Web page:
Uniregistry is no stranger to highly-priced domains. It runs .cars, .car and .auto, where it sells every domain at $2,888 a year retail (with no reserved premiums) but has fewer than 500 names in each zone.
Schilling said that in some ways he prefers this model to the more standard model of low-price base fees with high-price premiums.
The higher prices will likely lead in the short term to lower registration numbers (as speculators flee) but will give Uniregistry more cash to invest in marketing.
“That metering effect of high prices, we like that, in terms of trying to grow the namespace, and it gives us money we can use to try to market the strings to prosperity,” Schilling said.
“At a higher price point, the marketing can scale, but we just can’t do it on base registrations of ten bucks or twenty bucks,” he said.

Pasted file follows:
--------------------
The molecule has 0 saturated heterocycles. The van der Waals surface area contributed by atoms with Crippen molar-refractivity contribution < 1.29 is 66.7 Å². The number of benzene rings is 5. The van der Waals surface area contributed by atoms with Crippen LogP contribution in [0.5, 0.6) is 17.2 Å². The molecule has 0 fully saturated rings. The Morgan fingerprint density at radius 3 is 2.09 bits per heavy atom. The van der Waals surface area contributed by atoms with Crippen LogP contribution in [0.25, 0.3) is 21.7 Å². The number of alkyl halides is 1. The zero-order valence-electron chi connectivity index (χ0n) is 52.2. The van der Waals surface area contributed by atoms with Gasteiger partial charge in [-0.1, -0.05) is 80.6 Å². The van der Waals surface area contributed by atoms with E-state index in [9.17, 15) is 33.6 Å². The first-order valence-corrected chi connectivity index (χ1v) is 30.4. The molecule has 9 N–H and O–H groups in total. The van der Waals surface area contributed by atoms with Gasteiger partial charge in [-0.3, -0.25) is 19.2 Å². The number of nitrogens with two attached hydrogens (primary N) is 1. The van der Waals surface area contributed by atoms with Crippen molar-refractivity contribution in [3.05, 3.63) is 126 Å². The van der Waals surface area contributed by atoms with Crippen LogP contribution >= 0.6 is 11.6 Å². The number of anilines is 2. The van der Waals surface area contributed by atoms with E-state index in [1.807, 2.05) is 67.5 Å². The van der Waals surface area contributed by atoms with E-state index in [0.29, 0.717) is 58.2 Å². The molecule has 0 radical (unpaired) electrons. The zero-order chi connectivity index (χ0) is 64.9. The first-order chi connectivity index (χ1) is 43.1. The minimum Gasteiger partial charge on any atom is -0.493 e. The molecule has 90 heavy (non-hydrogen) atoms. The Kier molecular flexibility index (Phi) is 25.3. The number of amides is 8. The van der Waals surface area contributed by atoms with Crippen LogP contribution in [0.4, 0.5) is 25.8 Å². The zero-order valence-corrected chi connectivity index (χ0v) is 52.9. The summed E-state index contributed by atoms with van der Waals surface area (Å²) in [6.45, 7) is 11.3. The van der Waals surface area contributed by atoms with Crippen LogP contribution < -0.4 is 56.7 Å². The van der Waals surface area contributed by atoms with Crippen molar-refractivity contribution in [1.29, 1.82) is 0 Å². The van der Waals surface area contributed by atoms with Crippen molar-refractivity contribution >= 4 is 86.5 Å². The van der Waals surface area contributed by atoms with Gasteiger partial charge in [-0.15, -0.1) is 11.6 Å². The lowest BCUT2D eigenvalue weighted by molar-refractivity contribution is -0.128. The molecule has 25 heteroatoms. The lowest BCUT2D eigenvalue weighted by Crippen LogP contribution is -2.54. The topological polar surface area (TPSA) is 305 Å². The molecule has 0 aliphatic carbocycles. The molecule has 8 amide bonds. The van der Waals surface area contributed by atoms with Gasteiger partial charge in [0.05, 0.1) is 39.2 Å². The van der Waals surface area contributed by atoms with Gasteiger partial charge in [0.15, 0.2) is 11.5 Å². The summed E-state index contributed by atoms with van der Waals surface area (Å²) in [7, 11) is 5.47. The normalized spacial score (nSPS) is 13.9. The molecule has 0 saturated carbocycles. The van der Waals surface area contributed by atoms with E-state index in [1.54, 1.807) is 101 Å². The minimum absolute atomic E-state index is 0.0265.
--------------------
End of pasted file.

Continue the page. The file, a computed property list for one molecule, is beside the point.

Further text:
He added that the higher base fee gives Uniregistry more flexibility to provide periodic discounts.
ICANN rules make it much easier to have a high base fee and keep it regularly discounted than to periodically increase fees, which requires six months notice.
“Between renewals promotions and pricing promotions, a lot of the effects of the price increases will be moot,” Schilling said.
Because the new prices don’t kick in until September, registrants are able to lock in pricing at current levels by renewing for up to 10 years.
While the price increases and Schilling’s relatively gloomy commentary will certainly fuel opponents of new gTLDs, whom are legion, Schilling is still bullish on the market, which he continues to characterize as a marathon rather than a sprint.
“Within ten years, will it be bigger? Absolutely. It’ll be quintuple what it is today,” he said. “But we need to get to 10 years, and to keep the lights on between here and there we need higher prices, without question.”

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Comments (52)

  1. If you go to the .AUDIO new gTLD application:
    (click on “Download Public Portion of Application”) it says:
    “18.C.2 Cost Structure and Increases